G=Greater than oneT/P=Ratio of target to previous yearN=Not attainedX=Targets attained but instruments not attained, or vice versaL=Less than oneA/T=Ratio of actual outcome to targetA=AttainedA/P=Ratio of actual outcome to previous year

Source: International Monetary Fund.

In some instances, where information was incomplete, assessments based on various indicators were used. This column indicates whether targets and instruments in the previous two columns were simultaneously attained.

This line covers the third year of Gabon’s extended arrangement, which started in 1980.

Factors Affecting Implementation

There are several reasons why certain programs could not be implemented or, in rare instances, where the measures were implemented, the targets could not be reached. These factors are essentially the following: unforeseen developments, difficulties in mobilizing strong political support, limitations in the administrative infrastructure, overly ambitious program expectations, and delays in inflows of development assistance. Notwithstanding such problems, a number of countries readapted their policies and successfully carried out their adjustment programs.

By far the most important factor resulting in unsuccessful implementation of programs was unforeseen developments. Even in instances when the program could be judged “successful,” the success was limited by unforeseen factors. For example, in Liberia a higher-than-expected increase in oil prices caused losses in the energy-intensive iron ore sector. This, in turn, contributed to a fall in tax revenue, which made attaining the budgetary target more difficult. In addition, the increase in interest rates abroad contributed to pressures on both the budgetary and the external sector positions. A soft world coffee market caused a shortfall in export receipts for Madagascar. In Malawi, the failure of the maize crop resulted in an increased demand for imported maize. Compounding this problem was the increase in international interest rates that also contributed to budgetary and balance of payments pressures. Implementation of the Fund-supported program in Mauritius was adversely affected by two factors: a higher oil bill, owing to increases in international prices, and cyclones, which damaged the sugar crop and caused exports to decline sharply.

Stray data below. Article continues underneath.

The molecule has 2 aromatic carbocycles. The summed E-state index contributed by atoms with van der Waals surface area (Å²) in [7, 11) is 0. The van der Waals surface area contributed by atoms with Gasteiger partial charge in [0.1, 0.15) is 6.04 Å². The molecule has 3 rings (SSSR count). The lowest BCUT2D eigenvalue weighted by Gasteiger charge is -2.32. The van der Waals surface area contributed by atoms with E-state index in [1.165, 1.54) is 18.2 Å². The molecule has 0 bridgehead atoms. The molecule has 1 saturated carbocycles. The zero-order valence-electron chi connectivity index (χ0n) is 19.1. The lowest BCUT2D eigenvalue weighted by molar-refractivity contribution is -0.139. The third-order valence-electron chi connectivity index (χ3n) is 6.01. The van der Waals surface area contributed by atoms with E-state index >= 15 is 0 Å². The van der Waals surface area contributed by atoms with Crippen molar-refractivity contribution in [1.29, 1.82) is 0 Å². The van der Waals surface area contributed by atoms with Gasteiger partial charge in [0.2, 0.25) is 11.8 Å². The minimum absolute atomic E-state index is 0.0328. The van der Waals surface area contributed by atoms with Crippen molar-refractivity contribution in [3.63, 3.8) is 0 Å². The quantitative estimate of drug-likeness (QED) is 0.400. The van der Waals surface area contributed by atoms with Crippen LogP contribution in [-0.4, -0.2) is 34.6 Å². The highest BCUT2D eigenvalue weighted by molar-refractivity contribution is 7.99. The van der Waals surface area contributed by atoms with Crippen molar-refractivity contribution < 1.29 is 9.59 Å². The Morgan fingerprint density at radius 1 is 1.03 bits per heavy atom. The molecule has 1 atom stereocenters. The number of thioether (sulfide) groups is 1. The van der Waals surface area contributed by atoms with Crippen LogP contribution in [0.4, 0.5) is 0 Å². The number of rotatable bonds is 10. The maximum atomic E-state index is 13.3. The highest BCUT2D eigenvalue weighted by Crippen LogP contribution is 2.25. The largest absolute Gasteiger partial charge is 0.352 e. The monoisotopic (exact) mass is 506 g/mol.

While Morocco was implementing its adjustment program, the world demand for phosphate fell. This led to a shortfall in Morocco’s phosphate export receipts. At the same time, Morocco’s agricultural output fell, owing to drought. Higher-than-anticipated international interest rates also added to the budgetary and external sector imbalances, while the appreciation of the U.S. dollar resulted in an increase in the domestic subsidy of basic consumer goods.

In Senegal, performance under the Fund-supported program was affected by drought. Sierra Leone also suffered from a weakening of export prices and unexpectedly high levels of rice imports made necessary by unfavorable weather. In Tanzania, export prices turned out to be lower than projected. Togo’s export performance suffered because of shortfalls in both the quantity and the price of exports. In Zaïre, export prices took a turn for the worse at the same time that capital inflows fell short of expectations. Zambia’s performance was affected by two developments: the sharp decline in copper and cobalt prices—its two main exports—and an increase in debt service payments, owing mostly to higher international interest rates. In Zimbabwe, a landlocked country, a disruption of the transport system had a severe impact on the implementation of the program.